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Every little drop saved counts

A few smart tips for saving water and money this summer

Posted: May 22, 2009 2:51 p.m.
Updated: May 23, 2009 4:55 a.m.
 

With little rainfall and hot and dry summer months, the valley must carefully manage finite water supplies. So throughout the year, Castaic Lake Water Agency is asking all customers to rethink water consumption and to reduce water usage by 10 percent. Here are some easy ways you can conserve:

Pipes & hardware
Verify that your home is leak-free! Many homes have hidden water leaks. Here’s a way to check:
Turn off all faucets both inside and outside your home.

Look at your water meter (usually located in a ground vault somewhere near the front of your home).

If the dial is moving, you may have a leak. Make a note of the meter reading (the numbers on the dial).

Leaving all water turned off, read your water meter two hours later. If the meter shows a higher number, there is probably a leak somewhere in your yard or home.

Insulate your water pipes. You’ll get hot water faster plus avoid wasting water while it heats up.

Repair dripping faucets by replacing washers. If your faucet is dripping at the rate of one drop per second, you can expect to waste 2,700 gallons per year, which will add to the cost of water and sewer bills.

Consider installing an “instant” water heater on sinks that are located far from your main water heater so you don’t have to let the water run while it heats up. This will reduce heating costs for your household. These units are sometimes referred to as “point of use” water heaters.

Bathroom
Check for toilet leaks by adding a few drops of food coloring to the tank. If the toilet is leaking, color will appear in the toilet bowl within 30 minutes. Check the toilet for worn out, corroded or bent parts. Most replacement parts are inexpensive, readily available and easily installed. CLWA or your local water supplier can provide you with a free toilet leak test kit.

Take shorter showers. Replace your shower head with an ultra-low-flow shower head. Some units are available that allow you to cut off the flow without adjusting the water temperature knobs. CLWA provides free shower heads to Santa Clarita Valley residents at its annual Open House in May and at other community events or by calling (661) 513 1253.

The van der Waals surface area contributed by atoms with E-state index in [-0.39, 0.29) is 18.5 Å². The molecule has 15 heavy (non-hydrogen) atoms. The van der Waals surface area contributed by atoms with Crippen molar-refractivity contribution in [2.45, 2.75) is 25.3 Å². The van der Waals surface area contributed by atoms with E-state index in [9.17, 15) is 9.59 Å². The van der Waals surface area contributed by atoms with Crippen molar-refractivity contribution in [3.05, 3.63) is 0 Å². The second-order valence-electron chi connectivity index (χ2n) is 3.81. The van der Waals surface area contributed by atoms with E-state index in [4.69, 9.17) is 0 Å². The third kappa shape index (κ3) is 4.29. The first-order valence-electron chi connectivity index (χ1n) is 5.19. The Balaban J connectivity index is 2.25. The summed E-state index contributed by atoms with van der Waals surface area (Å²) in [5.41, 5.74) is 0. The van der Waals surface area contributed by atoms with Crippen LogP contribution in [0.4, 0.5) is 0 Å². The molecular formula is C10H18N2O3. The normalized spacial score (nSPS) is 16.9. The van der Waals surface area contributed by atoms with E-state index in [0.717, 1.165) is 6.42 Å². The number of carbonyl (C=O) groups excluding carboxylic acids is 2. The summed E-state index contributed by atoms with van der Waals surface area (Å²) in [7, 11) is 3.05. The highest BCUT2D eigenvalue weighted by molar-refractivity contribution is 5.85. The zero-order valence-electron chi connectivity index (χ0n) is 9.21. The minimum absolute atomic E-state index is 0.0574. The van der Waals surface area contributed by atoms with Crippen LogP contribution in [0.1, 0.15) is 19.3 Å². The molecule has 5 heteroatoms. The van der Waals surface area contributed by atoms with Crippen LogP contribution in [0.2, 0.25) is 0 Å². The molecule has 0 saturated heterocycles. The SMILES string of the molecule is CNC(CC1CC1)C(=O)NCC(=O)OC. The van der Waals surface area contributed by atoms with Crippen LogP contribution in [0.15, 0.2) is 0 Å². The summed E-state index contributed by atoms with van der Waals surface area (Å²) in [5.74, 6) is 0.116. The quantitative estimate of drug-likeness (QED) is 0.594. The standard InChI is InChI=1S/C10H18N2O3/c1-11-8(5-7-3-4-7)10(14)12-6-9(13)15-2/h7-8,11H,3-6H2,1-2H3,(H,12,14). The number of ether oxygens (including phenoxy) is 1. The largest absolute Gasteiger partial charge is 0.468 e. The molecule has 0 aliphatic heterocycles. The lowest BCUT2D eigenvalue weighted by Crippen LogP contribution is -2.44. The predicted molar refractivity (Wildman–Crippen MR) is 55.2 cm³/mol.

Use the minimum amount of water needed for a bath by closing the drain first and filling the tub only one-third full.

Don’t let water run while brushing your teeth, shaving or washing your face.

Retrofit household faucets by installing aerators with flow restrictors. CLWA provides free aerators to Santa Clarita Valley residents at its annual Open House in May and at other community events or by calling (661) 513 1253.

Kitchen
Operate automatic dishwashers and clothes washers only when they are fully loaded or properly set the water level for the size of load you are using.

When washing dishes by hand, fill one sink or basin with soapy water. Rinse in another basin filled with hot, clear water.

Store drinking water in the refrigerator rather than letting the tap run every time you want a cool glass of water.

Do not use running water to thaw meat or other frozen foods. Defrost food overnight in the refrigerator or by using the defrost setting on your microwave.

Lawn
It’s easy to over-water your lawn! A good rain can eliminate the need for watering for as long as two weeks. If your grass springs back up after a step, it does not need to be watered.

Water lawns during the early morning hours when temperatures and wind speeds are the lowest. This reduces losses from evaporation.

Do you see water runoff from your yard each time you water? This could mean that the lawn needs aeration. When you aerate your lawn, you give the water somewhere to go besides down the storm drain.

Irrigation & sprinklers
Don’t water your street, driveway or sidewalk. Position sprinklers so that water lands on the lawn and shrubs, not paved areas.

Install sprinklers that are the most water-efficient for each use. Microsprinklers, drip irrigation, high efficiency nozzles and soaker hoses are examples of water-efficient methods of irrigation.